Joshua Holland has an important piece up at The Nation. I think he does a good job of framing a point that the president tried to make in his address to the nation.

For years, American Muslims have been told by many Christians—and Jews and “new atheist” types—that Islam is incompatible with Western democracy. Last month, the American Values Survey found that 76 percent of Republicans believe Islam to be “incompatible with the American way of life,” despite the fact that Islam has been part of the fabric of this country since before its founding. At the same time, they’ve been told by Islamic fundamentalists that democracy is incompatible with Islam. And they might well have come to believe that given the discrimination they suffer and the toxic Islamophobia they often see around them. They might have accepted the idea that the West is at war with Islam when we invaded and occupied Afghanistan and Iraq—after all, experts say the invasion of Iraq provided an enormous boost to terrorist groups’ recruitment efforts. And yet with a few scattered exceptions, Muslim Americans have proved both the Islamophobes and the Islamic extremists wrong.

There are a few ways to look at Holland’s piece, but one of the important ones is that we’re asking Muslim-Americans to be loyal citizens but we’re not cognizant enough of the impact it has when both radical Islamists and American politicians tell them that their religion is incompatible with our values and our way of life. Holland makes a good point when he basically gives them extra credit for rejecting this view no matter who proposes it.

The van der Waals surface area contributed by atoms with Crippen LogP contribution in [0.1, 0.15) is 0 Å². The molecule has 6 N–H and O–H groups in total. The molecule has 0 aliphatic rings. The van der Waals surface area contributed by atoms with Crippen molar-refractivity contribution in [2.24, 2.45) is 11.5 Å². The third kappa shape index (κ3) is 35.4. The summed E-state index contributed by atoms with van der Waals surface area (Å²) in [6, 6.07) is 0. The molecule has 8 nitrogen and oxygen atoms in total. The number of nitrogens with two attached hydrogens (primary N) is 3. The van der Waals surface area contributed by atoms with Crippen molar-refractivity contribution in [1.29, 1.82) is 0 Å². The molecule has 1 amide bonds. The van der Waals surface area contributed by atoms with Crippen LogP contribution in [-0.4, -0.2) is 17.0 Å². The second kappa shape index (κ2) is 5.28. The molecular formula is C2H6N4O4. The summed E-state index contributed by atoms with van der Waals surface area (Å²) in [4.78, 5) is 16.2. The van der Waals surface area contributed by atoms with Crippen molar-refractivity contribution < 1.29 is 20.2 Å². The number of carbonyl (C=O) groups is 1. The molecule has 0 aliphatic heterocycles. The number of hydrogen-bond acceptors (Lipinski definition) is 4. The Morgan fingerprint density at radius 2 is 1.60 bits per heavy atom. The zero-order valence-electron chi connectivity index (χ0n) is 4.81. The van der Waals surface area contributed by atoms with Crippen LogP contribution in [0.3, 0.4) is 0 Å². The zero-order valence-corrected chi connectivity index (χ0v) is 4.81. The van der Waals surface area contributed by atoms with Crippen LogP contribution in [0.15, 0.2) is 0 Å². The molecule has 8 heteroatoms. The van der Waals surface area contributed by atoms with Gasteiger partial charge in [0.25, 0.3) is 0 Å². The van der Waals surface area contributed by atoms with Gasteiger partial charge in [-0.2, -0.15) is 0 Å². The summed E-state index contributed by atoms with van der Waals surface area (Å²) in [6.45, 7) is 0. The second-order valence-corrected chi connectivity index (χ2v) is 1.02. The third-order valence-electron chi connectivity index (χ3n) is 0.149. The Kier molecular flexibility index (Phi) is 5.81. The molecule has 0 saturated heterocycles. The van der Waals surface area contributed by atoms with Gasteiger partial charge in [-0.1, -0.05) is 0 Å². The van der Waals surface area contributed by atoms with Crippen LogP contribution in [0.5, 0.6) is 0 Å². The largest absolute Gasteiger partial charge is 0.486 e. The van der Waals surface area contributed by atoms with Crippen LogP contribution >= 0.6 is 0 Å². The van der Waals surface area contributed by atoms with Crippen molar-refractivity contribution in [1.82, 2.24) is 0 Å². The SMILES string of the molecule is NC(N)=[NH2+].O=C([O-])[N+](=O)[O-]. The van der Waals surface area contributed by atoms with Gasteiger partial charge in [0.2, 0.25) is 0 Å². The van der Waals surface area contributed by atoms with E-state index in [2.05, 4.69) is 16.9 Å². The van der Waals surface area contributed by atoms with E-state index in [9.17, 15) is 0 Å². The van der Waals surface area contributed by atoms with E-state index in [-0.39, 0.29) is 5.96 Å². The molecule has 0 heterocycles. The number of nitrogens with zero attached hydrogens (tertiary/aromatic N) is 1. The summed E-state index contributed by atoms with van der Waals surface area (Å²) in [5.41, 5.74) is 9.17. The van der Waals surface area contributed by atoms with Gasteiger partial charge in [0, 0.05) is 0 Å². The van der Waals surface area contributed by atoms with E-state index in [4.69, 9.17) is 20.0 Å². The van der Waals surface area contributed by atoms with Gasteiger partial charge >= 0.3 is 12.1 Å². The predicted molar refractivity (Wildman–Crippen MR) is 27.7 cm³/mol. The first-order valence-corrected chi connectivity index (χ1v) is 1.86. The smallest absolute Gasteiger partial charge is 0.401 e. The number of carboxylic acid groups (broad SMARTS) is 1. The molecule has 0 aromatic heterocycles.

It stands to reason, though, that at least a few individuals will be convinced when there seems to be such a consensus on the issue. And all it takes are a few individuals to commit an act of terrorism that makes our whole political system wet its pants and start talking about closing mosques and banning Muslim immigration.

Since it’s impossible to stop every small-bore terrorist attack, even with the most repressive tactics that can be conceived, the best we can do is to stop making them more likely. There’s nothing in the record that supports treating Muslim-Americans as a disloyal fifth column. The record indicates the exact opposite, actually. Why we would want to do our best to make them lose their faith in our country is beyond unclear. It should be obvious that this is doing the Islamic State’s work for them.

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Martin Longman is the web editor for the Washington Monthly. See all his writing at